The city plans to continue to fund mandated sewer and wastewater improvements, including $434 million for major Honolulu and Sand Island wastewater treatment plant projects under consent decree requirements of the Environmental Protection Agency, Department of Health and other groups.
The capital budget also included $118 million to rehabilitate various highways and streets, including $30 million for the widening of Salt Lake Boulevard and $15 million for roadway improvements on Farrington Highway.
The city also planned to invest $10.4 million in Intelligent Transportation Systems, which include installation of broadband fiber-optic networks to remote, and presently underserved communities such as Waianae, Nanakuli and Maili.
Blangiardi also allocated money for park improvement projects, including $1.2 million to design, construct and inspect wastewater improvements for Hanauma Bay Nature Preserve, where the mayor wants to increase the admission fee from $12 to $25 for visitors over the age of 13.
Few New Operating Costs
At a time when experts expect homelessness to get worse, spending to address it in Honolulu will remain stagnant, according to the mayor.
Related funding includes $8.1 million, some of which are state funds, for the continuation of the Housing First program, $1.3 million for services related to the Hale Mauliola Housing Navigation Center at Sand Island and $900,000 for services at the Punawai Rest Stop in Iwilei.
Asked whether the city will offer more, less or the same number of Housing First vouchers, Blangiardi said he didn’t know. His office did not respond to a follow-up inquiry.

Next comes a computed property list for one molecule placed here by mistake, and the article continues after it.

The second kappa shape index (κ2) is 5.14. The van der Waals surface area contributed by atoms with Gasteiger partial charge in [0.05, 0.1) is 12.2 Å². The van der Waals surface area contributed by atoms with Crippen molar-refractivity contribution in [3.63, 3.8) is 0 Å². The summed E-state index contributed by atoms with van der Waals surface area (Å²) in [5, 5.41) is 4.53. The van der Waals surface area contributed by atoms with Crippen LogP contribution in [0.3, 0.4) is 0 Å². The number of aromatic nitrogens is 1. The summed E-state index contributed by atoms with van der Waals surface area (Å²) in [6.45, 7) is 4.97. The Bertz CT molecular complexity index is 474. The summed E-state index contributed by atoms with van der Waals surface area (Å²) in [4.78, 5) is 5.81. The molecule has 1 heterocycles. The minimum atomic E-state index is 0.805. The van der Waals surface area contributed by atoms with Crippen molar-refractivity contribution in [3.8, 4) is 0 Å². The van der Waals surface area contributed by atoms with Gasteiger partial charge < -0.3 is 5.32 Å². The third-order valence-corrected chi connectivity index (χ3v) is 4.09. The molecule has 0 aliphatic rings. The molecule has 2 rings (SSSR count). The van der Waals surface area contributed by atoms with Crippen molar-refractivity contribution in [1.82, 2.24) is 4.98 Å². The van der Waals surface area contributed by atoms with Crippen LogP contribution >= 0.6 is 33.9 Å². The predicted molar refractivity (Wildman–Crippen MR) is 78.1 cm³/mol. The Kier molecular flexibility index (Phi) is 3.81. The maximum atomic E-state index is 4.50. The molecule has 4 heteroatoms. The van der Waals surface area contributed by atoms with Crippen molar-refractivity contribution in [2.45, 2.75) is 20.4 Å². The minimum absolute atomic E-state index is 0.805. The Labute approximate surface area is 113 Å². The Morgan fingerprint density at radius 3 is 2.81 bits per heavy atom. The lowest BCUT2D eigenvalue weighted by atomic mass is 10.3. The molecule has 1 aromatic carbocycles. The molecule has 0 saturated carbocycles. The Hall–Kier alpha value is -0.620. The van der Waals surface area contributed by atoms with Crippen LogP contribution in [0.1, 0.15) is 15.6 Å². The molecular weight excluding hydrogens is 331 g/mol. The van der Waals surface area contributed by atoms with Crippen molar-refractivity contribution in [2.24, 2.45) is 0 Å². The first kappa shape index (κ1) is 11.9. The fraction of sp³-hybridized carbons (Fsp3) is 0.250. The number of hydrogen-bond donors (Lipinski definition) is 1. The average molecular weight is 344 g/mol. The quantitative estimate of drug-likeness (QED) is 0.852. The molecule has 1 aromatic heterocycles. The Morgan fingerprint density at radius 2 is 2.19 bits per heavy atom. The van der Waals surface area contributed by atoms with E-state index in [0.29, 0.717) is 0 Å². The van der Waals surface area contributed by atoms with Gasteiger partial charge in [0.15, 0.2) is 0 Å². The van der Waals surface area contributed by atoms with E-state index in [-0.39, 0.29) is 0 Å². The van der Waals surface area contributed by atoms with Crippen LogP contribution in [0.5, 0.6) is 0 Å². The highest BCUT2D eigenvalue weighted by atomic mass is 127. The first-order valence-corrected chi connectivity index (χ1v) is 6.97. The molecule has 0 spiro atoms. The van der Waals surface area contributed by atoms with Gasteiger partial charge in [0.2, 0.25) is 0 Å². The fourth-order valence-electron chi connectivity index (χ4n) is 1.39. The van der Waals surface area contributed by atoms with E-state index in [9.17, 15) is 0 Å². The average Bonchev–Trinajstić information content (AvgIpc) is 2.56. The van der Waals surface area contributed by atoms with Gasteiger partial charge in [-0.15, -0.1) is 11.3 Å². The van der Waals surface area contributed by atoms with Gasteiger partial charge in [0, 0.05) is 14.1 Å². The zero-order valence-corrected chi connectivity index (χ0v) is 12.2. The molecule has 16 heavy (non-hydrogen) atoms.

Over $400,000 was budgeted for programs like the landlord engagement program and transportation to help with the housing, transporting, and treatment of Honolulu’s chronically homeless population.
His budget summary also noted $37.5 million was available for the renovation and/or development of low-income affordable housing.
Despite the flat-lined funding, Blangiardi’s budget summary said he was “committed to taking bold steps” to address homelessness, including expanding the Office of Housing to be the Office of Housing and Homelessness. It could gain two positions at a cost of $87,032: an affordable housing coordinator and a homelessness coordinator.
Blangiardi listed cleaning up Chinatown on his list of budget priorities, noting that the city will use existing operating and capital funds to improve sidewalks and curbs, pave streets, replant trees, remove graffiti and rehabilitate properties and reduce crime. The summary doesn’t mention a dollar amount.
“Chinatown is a gem that, unfortunately, has lost some of its luster,” said Alex Kozlov, director of the Department of Design and Construction.
Sign up for our FREE morning newsletter and face each day more informed.
Not a subscription
Civil Beat is a small nonprofit newsroom, and we’re committed to a paywall-free website and subscription-free content because we believe in journalism as a public service.
That’s why donations from readers like you are essential to our continued existence.
Help keep our journalism free for all readers by becoming a monthly member of Civil Beat today.